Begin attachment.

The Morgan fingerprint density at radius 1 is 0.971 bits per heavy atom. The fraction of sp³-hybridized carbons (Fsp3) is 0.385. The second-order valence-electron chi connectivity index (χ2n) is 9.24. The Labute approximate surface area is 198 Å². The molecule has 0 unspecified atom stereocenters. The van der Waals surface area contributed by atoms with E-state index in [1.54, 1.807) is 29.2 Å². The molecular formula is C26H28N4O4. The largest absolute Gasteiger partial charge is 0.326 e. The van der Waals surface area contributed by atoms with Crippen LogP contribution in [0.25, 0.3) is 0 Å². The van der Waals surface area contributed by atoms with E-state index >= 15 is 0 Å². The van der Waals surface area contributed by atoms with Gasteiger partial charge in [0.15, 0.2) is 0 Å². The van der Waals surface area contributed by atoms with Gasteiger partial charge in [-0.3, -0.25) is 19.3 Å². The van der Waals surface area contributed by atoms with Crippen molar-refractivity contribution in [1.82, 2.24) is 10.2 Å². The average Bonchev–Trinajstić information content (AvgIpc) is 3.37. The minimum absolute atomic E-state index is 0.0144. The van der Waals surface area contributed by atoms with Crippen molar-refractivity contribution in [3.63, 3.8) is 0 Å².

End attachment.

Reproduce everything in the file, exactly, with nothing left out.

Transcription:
The Morgan fingerprint density at radius 1 is 0.971 bits per heavy atom. The fraction of sp³-hybridized carbons (Fsp3) is 0.385. The second-order valence-electron chi connectivity index (χ2n) is 9.24. The Labute approximate surface area is 198 Å². The molecule has 0 unspecified atom stereocenters. The van der Waals surface area contributed by atoms with E-state index in [1.54, 1.807) is 29.2 Å². The molecular formula is C26H28N4O4. The largest absolute Gasteiger partial charge is 0.326 e. The van der Waals surface area contributed by atoms with Crippen LogP contribution in [0.25, 0.3) is 0 Å². The van der Waals surface area contributed by atoms with E-state index >= 15 is 0 Å². The van der Waals surface area contributed by atoms with Gasteiger partial charge in [0.15, 0.2) is 0 Å². The van der Waals surface area contributed by atoms with Gasteiger partial charge in [-0.3, -0.25) is 19.3 Å². The van der Waals surface area contributed by atoms with Crippen molar-refractivity contribution in [1.82, 2.24) is 10.2 Å². The average Bonchev–Trinajstić information content (AvgIpc) is 3.37. The minimum absolute atomic E-state index is 0.0144. The van der Waals surface area contributed by atoms with Crippen molar-refractivity contribution in [3.63, 3.8) is 0 Å².